About Cameron Diaz - Cameron Diaz is the most luminescent newcomer to silver screen
in the 1990's. At age 21 and only with her modeling experience
under the hood, Diaz landed a potentially sky-rocketing role opposite
rising superstar comedian Jim Carrey in The Mask. With her foot
well in the door of Hollywood films, she was next afforded the
chance to kick Hollywood ass in the feature film version of Mortal
Kombat. For this role, Diaz would require martial arts training.
But luck would send Diaz down a different road after she injured
her wrist karate-chopping her trainer's head. Diaz instead returned
to some high-paying modeling jobs and found smaller, low-paying
roles in independent films. Cameron states, "I think that
definitely your chances of coming across material in independent
films--material that is more interesting and more challenging--is
more likely than in big-studio films. You always have to leave
your doors open to independent films so you have that opportunity."
Her patience and discipline in her acting career shows how Cameron
had matured through her modeling career. Diaz was sixteen at the
time, and she happened to be at the right place at the right time...
at a Hollywood party!
Cameron Diaz poses for a photo session
There she hooked up with a photographer
who, within a week, helped her land a modeling contract with the
Elite Modeling Agency. She talked her father (a Cuban-American
foreman) and her mother (a German, Native American, and English
broker) into letting her expand her career in Japan, accompanied
only by another fifteen-year-old fellow model. Her parents were
rather easy-going, taking their head-banging party-going kid everywhere.
"I was a tough kid with the jeans, the concert shirt with
the flannel over it, the comb in the back pocket and the feathered
hair." Her mother even accompanied her to first Van Halen
concert. So in the end, Cameron was off to Japan. Diaz advises,
"Believe me, you can get into a lot of trouble being sixteen
years old in a foreign country with no adult telling you when
to come home." So the next five years were spent traveling
from continent to continent, country to country. "Australia,
Morocco, Paris, Mexico, here, there, everywhere," before
settling in her Hollywood apartment with Carlos de La Torre, a
video producer and her companion for five years. Posing for Mademoiselle
and Seventeen and appearing in ads for Calvin Klein, Levi's, and
Coca Cola is no small accomplishment for a 21-year-old woman.
Cameron Diaz at the movie premier for 'The Holiday'
Just barely a woman, Cameron felt modeling angst. There was more
to her life, and she knew it. As a suggestion from her agent,
Diaz tried going down the well-traveled road of modeling to acting.
Who would believe after twelve auditions, this fresh actress--born
from modeling--would land a small role in Jim Carrey's film, The
Mask? Cameron wanted in, and she had the perfect opportunity.
"Anything the filmmakers wanted, I would do. But it got to
the point where I said, 'You know what? I'm not doing it anymore.
I'm not gonna go practice with the choreographer so that he knows
the steps he's gonna teach the real girl who gets the job.'"
Director Charles Russell caught wind of Cameron's feelings and
went to the producers at New Line Cinema, and convinced them to
award her the female lead. At the time, Cameron didn't fully understand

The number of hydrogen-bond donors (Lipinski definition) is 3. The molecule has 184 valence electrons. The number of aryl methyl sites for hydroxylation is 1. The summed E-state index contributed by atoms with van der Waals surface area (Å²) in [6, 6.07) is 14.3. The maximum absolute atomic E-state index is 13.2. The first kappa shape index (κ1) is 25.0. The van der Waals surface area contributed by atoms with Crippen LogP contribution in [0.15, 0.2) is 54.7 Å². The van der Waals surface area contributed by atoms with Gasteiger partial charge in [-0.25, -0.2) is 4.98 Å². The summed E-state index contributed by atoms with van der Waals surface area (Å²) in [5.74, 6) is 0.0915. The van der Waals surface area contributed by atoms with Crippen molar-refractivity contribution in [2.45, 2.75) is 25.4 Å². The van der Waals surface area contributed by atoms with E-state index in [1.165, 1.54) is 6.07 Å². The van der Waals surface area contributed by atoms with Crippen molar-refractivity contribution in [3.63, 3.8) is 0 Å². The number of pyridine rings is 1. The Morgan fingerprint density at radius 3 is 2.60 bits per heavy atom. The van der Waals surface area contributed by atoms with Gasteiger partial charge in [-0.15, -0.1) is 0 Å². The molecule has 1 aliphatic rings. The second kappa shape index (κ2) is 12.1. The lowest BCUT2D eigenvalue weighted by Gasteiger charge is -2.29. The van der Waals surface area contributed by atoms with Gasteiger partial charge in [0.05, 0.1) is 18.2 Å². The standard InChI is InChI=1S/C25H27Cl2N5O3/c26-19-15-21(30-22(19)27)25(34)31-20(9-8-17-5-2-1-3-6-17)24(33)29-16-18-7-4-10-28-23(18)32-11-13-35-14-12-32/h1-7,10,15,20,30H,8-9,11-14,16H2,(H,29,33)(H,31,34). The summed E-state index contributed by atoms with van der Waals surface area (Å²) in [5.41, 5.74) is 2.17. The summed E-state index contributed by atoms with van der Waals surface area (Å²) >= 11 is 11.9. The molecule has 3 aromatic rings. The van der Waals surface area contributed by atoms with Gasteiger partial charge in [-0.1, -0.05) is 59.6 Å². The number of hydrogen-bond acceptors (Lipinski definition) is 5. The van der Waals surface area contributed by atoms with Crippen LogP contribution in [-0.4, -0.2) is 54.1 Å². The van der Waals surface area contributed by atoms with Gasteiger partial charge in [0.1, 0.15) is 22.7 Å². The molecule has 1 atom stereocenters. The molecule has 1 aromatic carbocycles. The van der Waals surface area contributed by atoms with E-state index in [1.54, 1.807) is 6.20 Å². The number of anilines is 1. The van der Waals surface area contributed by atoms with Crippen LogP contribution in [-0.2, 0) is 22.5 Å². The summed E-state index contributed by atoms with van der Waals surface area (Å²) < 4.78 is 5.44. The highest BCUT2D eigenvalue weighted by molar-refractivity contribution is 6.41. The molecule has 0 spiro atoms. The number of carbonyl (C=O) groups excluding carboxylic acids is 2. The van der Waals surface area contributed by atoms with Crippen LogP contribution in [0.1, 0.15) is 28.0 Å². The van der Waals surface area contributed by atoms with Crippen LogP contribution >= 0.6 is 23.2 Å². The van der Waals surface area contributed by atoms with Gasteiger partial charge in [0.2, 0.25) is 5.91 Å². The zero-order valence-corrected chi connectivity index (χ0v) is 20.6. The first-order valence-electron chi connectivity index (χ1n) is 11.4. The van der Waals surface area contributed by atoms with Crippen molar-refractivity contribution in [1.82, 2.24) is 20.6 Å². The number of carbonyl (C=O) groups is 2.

the scope of what she was getting into. "This is kind of
a big film, isn't it?" Diaz asked a month into production.
Yes, it was!
She got ulcer. Cameron then realized the heavy weight
on her shoulders, the responsibility for the success of the film.
The studios weren't too confident or keen in hiring Cameron after
the ulcer during Mask production and her injury during Kombat
pre-production. So Diaz trotted down the road of independent films,
scoring several roles. She played a character named Jude in The
Last Supper (1995), directed by Stacy Title. "I did the Last
Supper simply to get the opportunity to work with other actors.
I never had any other experience acting other than The Mask."
It was during this year (1995) that Cameron ended her longstanding,
5-year relationship with Carlos de La Torre. In Feeling Minnesota
(1996), she runs off with her brother-in-law (Keanu Reeves). In
She's the One (1996), Cameron sleeps with bros. Ed Burns and Mike
McGlone. Strangely, many of Cameron's acting roles involved playing
vulnerable females, often tied-up; Cameron also displays her well-shaped
body in these movies with swimsuits and several swimming scenes.
As the wife of a prominent judge (Harvey Keitel) more than twice
her age, she finds herself in a terrible mess after discovering
a dead body in Head Above Water (1996).
That same year, Cameron
was named the N.A.T.O./ShowWest Female Star of Tomorrow by the
National Association of Theater Owners. She now had several films
under her belt, award recognition, and a small following of fans.
Returning to the big-studio films, Cameron's task was to star
side-by-side with Hollywood cutie Julia Roberts who was also making
somewhat of a return in My Best Friend's Wedding. The summer romantic
comedy scored well among critics, not to mention Cameron's performance
aside Julia. Cameron then went on to A Live Less Ordinary by Danny
Boyle with kidnapper Ewan McGregor. Cameron recently starred in
the Faralley brothers' There's Something About Mary with her ex-beau
and costar Matt Dillon. This box-office smash earned Cameron her
biggest Hollywood boost yet. She followed her comedy shasher with
an independent film Very Bad Things (1998) as Laura Garrety. Cameron
Diaz's upcoming films include Fear and Loathing in Las Vegas (1998)
as a blonde TV reporter, and On Any given Sunday (1999).